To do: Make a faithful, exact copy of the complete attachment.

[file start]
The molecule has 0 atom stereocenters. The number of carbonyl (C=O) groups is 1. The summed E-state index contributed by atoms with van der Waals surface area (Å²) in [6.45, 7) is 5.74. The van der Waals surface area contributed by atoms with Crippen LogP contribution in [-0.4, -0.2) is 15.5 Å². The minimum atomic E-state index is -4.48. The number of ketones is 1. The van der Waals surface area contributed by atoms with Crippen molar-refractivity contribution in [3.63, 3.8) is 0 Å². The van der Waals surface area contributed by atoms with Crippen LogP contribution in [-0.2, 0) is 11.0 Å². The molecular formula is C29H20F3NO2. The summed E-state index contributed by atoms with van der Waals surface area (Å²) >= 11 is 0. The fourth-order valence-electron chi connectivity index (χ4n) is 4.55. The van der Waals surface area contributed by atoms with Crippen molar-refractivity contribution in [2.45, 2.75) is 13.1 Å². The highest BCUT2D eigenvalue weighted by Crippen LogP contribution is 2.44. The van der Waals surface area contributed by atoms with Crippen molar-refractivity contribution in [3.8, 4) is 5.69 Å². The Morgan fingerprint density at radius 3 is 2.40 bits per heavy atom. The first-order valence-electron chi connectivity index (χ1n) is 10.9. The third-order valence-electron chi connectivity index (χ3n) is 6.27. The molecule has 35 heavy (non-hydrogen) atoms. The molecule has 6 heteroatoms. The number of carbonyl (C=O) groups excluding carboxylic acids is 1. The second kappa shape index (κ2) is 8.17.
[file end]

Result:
The molecule has 0 atom stereocenters. The number of carbonyl (C=O) groups is 1. The summed E-state index contributed by atoms with van der Waals surface area (Å²) in [6.45, 7) is 5.74. The van der Waals surface area contributed by atoms with Crippen LogP contribution in [-0.4, -0.2) is 15.5 Å². The minimum atomic E-state index is -4.48. The number of ketones is 1. The van der Waals surface area contributed by atoms with Crippen molar-refractivity contribution in [3.63, 3.8) is 0 Å². The van der Waals surface area contributed by atoms with Crippen LogP contribution in [-0.2, 0) is 11.0 Å². The molecular formula is C29H20F3NO2. The summed E-state index contributed by atoms with van der Waals surface area (Å²) >= 11 is 0. The fourth-order valence-electron chi connectivity index (χ4n) is 4.55. The van der Waals surface area contributed by atoms with Crippen molar-refractivity contribution in [2.45, 2.75) is 13.1 Å². The highest BCUT2D eigenvalue weighted by Crippen LogP contribution is 2.44. The van der Waals surface area contributed by atoms with Crippen molar-refractivity contribution in [3.8, 4) is 5.69 Å². The Morgan fingerprint density at radius 3 is 2.40 bits per heavy atom. The first-order valence-electron chi connectivity index (χ1n) is 10.9. The third-order valence-electron chi connectivity index (χ3n) is 6.27. The molecule has 35 heavy (non-hydrogen) atoms. The molecule has 6 heteroatoms. The number of carbonyl (C=O) groups excluding carboxylic acids is 1. The second kappa shape index (κ2) is 8.17.